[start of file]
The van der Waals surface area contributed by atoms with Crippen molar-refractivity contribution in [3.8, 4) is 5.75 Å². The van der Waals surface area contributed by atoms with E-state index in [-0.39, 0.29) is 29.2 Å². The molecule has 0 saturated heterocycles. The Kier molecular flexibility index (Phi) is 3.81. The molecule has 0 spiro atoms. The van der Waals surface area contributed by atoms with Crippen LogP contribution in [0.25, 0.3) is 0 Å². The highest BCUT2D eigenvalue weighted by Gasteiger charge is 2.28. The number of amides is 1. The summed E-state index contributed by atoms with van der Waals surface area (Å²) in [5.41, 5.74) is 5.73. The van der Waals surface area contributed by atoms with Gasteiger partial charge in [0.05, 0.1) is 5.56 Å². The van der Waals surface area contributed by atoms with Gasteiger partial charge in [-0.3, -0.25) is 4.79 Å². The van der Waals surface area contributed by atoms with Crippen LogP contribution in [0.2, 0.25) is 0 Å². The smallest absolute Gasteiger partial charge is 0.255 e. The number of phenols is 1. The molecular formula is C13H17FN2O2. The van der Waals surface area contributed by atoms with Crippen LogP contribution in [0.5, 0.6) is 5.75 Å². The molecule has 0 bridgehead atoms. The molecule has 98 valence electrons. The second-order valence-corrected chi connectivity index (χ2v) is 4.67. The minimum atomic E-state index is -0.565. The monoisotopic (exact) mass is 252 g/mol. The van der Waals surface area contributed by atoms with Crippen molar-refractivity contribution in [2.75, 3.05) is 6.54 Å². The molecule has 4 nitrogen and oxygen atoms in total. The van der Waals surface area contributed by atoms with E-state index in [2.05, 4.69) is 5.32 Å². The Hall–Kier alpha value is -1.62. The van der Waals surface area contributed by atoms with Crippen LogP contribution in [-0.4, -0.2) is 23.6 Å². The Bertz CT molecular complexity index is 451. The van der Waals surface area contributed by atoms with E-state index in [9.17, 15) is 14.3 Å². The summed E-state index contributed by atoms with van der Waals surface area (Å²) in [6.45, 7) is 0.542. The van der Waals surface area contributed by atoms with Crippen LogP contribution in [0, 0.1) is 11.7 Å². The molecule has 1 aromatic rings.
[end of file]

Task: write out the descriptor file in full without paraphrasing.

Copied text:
The van der Waals surface area contributed by atoms with Crippen molar-refractivity contribution in [3.8, 4) is 5.75 Å². The van der Waals surface area contributed by atoms with E-state index in [-0.39, 0.29) is 29.2 Å². The molecule has 0 saturated heterocycles. The Kier molecular flexibility index (Phi) is 3.81. The molecule has 0 spiro atoms. The van der Waals surface area contributed by atoms with Crippen LogP contribution in [0.25, 0.3) is 0 Å². The highest BCUT2D eigenvalue weighted by Gasteiger charge is 2.28. The number of amides is 1. The summed E-state index contributed by atoms with van der Waals surface area (Å²) in [5.41, 5.74) is 5.73. The van der Waals surface area contributed by atoms with Gasteiger partial charge in [0.05, 0.1) is 5.56 Å². The van der Waals surface area contributed by atoms with Gasteiger partial charge in [-0.3, -0.25) is 4.79 Å². The van der Waals surface area contributed by atoms with Crippen LogP contribution in [0.2, 0.25) is 0 Å². The smallest absolute Gasteiger partial charge is 0.255 e. The number of phenols is 1. The molecular formula is C13H17FN2O2. The van der Waals surface area contributed by atoms with Crippen LogP contribution in [0.5, 0.6) is 5.75 Å². The molecule has 0 bridgehead atoms. The molecule has 98 valence electrons. The second-order valence-corrected chi connectivity index (χ2v) is 4.67. The minimum atomic E-state index is -0.565. The monoisotopic (exact) mass is 252 g/mol. The van der Waals surface area contributed by atoms with Crippen molar-refractivity contribution in [2.75, 3.05) is 6.54 Å². The molecule has 4 nitrogen and oxygen atoms in total. The van der Waals surface area contributed by atoms with E-state index in [2.05, 4.69) is 5.32 Å². The Hall–Kier alpha value is -1.62. The van der Waals surface area contributed by atoms with Crippen LogP contribution in [-0.4, -0.2) is 23.6 Å². The Bertz CT molecular complexity index is 451. The van der Waals surface area contributed by atoms with E-state index in [9.17, 15) is 14.3 Å². The summed E-state index contributed by atoms with van der Waals surface area (Å²) in [6.45, 7) is 0.542. The van der Waals surface area contributed by atoms with Crippen LogP contribution in [0, 0.1) is 11.7 Å². The molecule has 1 aromatic rings.